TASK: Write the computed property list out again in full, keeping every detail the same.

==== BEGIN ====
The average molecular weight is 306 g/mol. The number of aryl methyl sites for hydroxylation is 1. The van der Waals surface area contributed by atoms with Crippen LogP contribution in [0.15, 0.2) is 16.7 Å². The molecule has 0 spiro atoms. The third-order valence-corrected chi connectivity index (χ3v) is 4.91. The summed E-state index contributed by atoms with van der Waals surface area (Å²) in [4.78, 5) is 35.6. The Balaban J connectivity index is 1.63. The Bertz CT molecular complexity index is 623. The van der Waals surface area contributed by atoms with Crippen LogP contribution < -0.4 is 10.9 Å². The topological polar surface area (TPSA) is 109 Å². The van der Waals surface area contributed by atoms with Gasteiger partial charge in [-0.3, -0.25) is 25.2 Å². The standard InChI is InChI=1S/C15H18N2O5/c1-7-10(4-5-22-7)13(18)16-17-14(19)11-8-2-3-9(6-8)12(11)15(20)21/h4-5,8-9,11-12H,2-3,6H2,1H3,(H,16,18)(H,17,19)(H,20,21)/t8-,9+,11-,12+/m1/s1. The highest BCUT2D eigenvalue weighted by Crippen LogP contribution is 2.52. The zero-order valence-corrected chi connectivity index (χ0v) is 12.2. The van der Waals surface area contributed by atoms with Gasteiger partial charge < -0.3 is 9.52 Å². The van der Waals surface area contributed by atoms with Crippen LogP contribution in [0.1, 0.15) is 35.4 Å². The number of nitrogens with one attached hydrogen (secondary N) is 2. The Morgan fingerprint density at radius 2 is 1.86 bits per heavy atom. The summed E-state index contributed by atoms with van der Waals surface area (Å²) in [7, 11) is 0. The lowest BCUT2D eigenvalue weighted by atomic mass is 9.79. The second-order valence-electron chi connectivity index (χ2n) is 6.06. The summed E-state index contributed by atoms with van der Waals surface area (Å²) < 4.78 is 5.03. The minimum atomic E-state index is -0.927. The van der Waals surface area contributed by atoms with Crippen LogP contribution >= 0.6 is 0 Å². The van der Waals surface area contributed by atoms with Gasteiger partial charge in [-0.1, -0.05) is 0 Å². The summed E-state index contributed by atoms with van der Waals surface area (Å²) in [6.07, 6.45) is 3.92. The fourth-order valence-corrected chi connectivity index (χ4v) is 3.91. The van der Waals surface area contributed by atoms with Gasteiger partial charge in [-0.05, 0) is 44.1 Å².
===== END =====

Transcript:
The average molecular weight is 306 g/mol. The number of aryl methyl sites for hydroxylation is 1. The van der Waals surface area contributed by atoms with Crippen LogP contribution in [0.15, 0.2) is 16.7 Å². The molecule has 0 spiro atoms. The third-order valence-corrected chi connectivity index (χ3v) is 4.91. The summed E-state index contributed by atoms with van der Waals surface area (Å²) in [4.78, 5) is 35.6. The Balaban J connectivity index is 1.63. The Bertz CT molecular complexity index is 623. The van der Waals surface area contributed by atoms with Crippen LogP contribution < -0.4 is 10.9 Å². The topological polar surface area (TPSA) is 109 Å². The van der Waals surface area contributed by atoms with Gasteiger partial charge in [-0.3, -0.25) is 25.2 Å². The standard InChI is InChI=1S/C15H18N2O5/c1-7-10(4-5-22-7)13(18)16-17-14(19)11-8-2-3-9(6-8)12(11)15(20)21/h4-5,8-9,11-12H,2-3,6H2,1H3,(H,16,18)(H,17,19)(H,20,21)/t8-,9+,11-,12+/m1/s1. The highest BCUT2D eigenvalue weighted by Crippen LogP contribution is 2.52. The zero-order valence-corrected chi connectivity index (χ0v) is 12.2. The van der Waals surface area contributed by atoms with Gasteiger partial charge < -0.3 is 9.52 Å². The van der Waals surface area contributed by atoms with Crippen LogP contribution in [0.1, 0.15) is 35.4 Å². The number of nitrogens with one attached hydrogen (secondary N) is 2. The Morgan fingerprint density at radius 2 is 1.86 bits per heavy atom. The summed E-state index contributed by atoms with van der Waals surface area (Å²) in [7, 11) is 0. The lowest BCUT2D eigenvalue weighted by atomic mass is 9.79. The second-order valence-electron chi connectivity index (χ2n) is 6.06. The summed E-state index contributed by atoms with van der Waals surface area (Å²) < 4.78 is 5.03. The minimum atomic E-state index is -0.927. The van der Waals surface area contributed by atoms with Crippen LogP contribution >= 0.6 is 0 Å². The van der Waals surface area contributed by atoms with Gasteiger partial charge in [-0.1, -0.05) is 0 Å². The summed E-state index contributed by atoms with van der Waals surface area (Å²) in [6.07, 6.45) is 3.92. The fourth-order valence-corrected chi connectivity index (χ4v) is 3.91. The van der Waals surface area contributed by atoms with Gasteiger partial charge in [-0.05, 0) is 44.1 Å².